• Talk to the American People about Ukraine, Joe

    October 20, 2023 // 18 Comments »

    America needs to hear from its own president, not Volodymyr Zelensky, about what is going on in Ukraine.

    America just can’t get enough of Endless War it seems; otherwise why would it keep getting into one of them? Leaving aside ancient historical examples like Korea (still ongoing) and Vietnam (result was a complete defeat of the U.S. after decades of conflict preceeded by years of U.S. nearly completely funding the failed French war effort there) we have the more modern examples of Iraq and Afghanistan. The former sputtered to defeat for the U.S. after decades of war (counting Gulf War I and the bombing campaigns which accomplished little permanently and Gulf War II which led to empowering Iran in Iraq via Gulf War 2.5) and the latter concluding decisively on the TV August 2021 with the symbolically cluster-futzed final evacuation (memories of Saigon.) Each war started with no real practical goal in mind (remember nation building? The War on Terror, i.e., a war against a tactic?)

    With that kind of track record you’d think America would take a breather from Endless War, you know, take a few years off to get its head together, maybe work the fentanyl problem, get the economy together so people other than Democratic commentators can see it growing. But no. Just a scant six months after hosing the last Afghan dust off our boots the U.S. finds itself mired in Ukraine. No clear, realistic goal? Check. Open-ended commitment of U.S. resources? Check. Potential to suck U.S. forces directly into the conflict? Check. Dubious one man celebrity leader? Check. Unclear as hell how Ukraine fits into our national interest, how much more time and money will be expected to achieve whatever our objectives are, and how much Europe plans to contribute to the war taking place in its backyard? Check.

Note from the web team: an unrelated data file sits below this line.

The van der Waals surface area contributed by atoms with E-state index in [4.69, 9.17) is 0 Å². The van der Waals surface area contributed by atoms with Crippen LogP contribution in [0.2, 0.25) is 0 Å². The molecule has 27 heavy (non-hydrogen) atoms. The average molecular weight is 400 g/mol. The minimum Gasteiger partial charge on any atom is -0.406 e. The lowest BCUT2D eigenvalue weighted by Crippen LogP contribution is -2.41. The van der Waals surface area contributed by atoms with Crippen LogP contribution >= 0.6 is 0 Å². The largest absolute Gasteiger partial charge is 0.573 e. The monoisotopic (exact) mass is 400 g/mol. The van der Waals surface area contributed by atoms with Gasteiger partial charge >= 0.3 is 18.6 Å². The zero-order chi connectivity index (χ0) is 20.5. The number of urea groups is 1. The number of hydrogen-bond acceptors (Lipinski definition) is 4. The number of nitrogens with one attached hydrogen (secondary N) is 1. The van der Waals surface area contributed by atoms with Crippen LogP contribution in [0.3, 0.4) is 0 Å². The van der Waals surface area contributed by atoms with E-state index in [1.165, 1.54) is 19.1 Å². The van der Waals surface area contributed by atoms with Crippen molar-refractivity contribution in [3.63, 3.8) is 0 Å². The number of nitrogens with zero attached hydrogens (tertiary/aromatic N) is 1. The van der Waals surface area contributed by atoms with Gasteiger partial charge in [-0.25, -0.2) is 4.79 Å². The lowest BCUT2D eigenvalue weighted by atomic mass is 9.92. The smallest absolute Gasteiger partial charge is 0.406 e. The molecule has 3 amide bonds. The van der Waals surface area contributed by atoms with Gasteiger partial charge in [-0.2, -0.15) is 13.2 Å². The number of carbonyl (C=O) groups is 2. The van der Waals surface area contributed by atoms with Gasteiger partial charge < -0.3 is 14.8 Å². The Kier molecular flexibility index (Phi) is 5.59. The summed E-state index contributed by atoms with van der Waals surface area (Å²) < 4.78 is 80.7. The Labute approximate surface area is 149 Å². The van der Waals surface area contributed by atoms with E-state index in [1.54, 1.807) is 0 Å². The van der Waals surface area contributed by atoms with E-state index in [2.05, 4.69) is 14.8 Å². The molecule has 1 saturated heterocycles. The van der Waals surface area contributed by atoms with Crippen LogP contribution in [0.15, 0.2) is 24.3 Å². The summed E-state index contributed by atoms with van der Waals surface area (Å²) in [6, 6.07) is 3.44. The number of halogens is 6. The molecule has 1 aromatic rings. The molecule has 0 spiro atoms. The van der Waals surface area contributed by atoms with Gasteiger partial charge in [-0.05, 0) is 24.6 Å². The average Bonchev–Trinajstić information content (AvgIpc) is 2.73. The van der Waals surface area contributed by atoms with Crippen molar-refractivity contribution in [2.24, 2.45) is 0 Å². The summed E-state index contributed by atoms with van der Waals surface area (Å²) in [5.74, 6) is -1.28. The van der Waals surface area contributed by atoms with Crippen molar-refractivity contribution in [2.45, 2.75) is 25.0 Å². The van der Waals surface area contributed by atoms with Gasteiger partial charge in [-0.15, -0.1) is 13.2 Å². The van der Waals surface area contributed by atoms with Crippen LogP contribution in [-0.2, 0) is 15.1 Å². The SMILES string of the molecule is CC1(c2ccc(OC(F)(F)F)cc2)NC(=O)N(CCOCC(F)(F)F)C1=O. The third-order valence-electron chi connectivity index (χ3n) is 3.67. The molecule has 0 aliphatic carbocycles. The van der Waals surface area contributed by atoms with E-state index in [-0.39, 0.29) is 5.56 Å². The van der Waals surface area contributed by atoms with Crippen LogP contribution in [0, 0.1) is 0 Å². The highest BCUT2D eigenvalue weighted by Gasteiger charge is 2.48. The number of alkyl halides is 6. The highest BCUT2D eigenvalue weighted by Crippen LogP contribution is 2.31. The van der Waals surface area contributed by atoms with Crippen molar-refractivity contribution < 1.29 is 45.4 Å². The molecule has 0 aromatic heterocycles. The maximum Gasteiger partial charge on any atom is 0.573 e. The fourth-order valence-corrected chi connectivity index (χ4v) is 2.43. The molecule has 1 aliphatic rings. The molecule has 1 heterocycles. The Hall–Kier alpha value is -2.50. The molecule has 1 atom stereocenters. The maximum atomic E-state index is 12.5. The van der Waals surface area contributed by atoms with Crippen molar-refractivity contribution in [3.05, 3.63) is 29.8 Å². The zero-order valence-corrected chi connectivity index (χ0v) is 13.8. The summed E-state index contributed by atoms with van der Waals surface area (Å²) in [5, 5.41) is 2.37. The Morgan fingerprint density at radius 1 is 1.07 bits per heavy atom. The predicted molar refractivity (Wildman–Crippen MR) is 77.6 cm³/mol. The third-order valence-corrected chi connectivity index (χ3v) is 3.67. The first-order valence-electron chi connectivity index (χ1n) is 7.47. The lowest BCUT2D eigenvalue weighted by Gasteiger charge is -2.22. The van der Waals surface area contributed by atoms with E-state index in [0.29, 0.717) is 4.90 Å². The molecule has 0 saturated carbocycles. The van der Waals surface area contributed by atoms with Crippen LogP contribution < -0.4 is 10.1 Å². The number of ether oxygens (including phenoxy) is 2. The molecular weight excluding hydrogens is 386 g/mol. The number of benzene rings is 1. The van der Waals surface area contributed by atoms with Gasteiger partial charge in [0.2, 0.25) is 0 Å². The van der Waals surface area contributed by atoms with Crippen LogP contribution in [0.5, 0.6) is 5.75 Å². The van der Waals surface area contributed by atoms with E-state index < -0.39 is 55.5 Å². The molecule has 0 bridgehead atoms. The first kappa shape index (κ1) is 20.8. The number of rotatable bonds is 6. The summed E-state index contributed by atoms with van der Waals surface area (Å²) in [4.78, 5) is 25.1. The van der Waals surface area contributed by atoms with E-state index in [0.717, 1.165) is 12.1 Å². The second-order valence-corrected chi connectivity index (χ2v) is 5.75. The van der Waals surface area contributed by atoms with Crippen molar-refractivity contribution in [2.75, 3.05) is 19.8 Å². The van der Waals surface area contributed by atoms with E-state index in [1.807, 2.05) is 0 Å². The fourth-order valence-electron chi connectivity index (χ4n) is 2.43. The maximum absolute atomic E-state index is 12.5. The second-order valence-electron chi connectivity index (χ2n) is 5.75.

It is time for President Biden to explain some things to the American people.

    1) What is the endgame, Joe? Is it democracy in Ukraine? If so, you’re off to a rough start. Zelensky over the past two years conscripted his own citizens, kept young males from the freedom to travel, done away with opposition parties, canceled all future elections indefinitely, consolidated all TV platforms in Ukraine into one state broadcast, dealt harshly with dissidents, and assumed practically one-man rule over the nation, certainly its war. Plus there’s all that about units of the Ukrainian military being actual Nazis. So Joe, what is the plan to bring democracy to Ukraine? It seems only that things have gotten worse since the U.S. intervened to prevent the Russians from doing many of the things Zelensky has already done to his own country. FYI Joe, you’ll recall military imposition of democratic values historically has failed.

    2) Or Joe, is the point of the war to force Russia out of what Ukraine claims as its territory? Does that include the territory the U.S. gifted a few years ago to the Russians in the Crimea when under another president all this seemed much less dire? Or just to retake the land back which Russia gained after February 2022? That was the point of the Great 2023 Spring Counter-Offensive, right? Be up front with the propaganda-weary American people about how things are going; the Ukrainians in their offensive using most of the conventional ground-force arms in America’s arsenal, gained back only 143 square miles. The Russians, supposedly on the defensive, gained 331 square miles of land. With the Counter-Offensive now clearly a failure, what is the next step? Is there a plan? How do we define win? “As long as it takes” is not a viable option, it’s just a recipe for another Vietnam, another Afghanistan.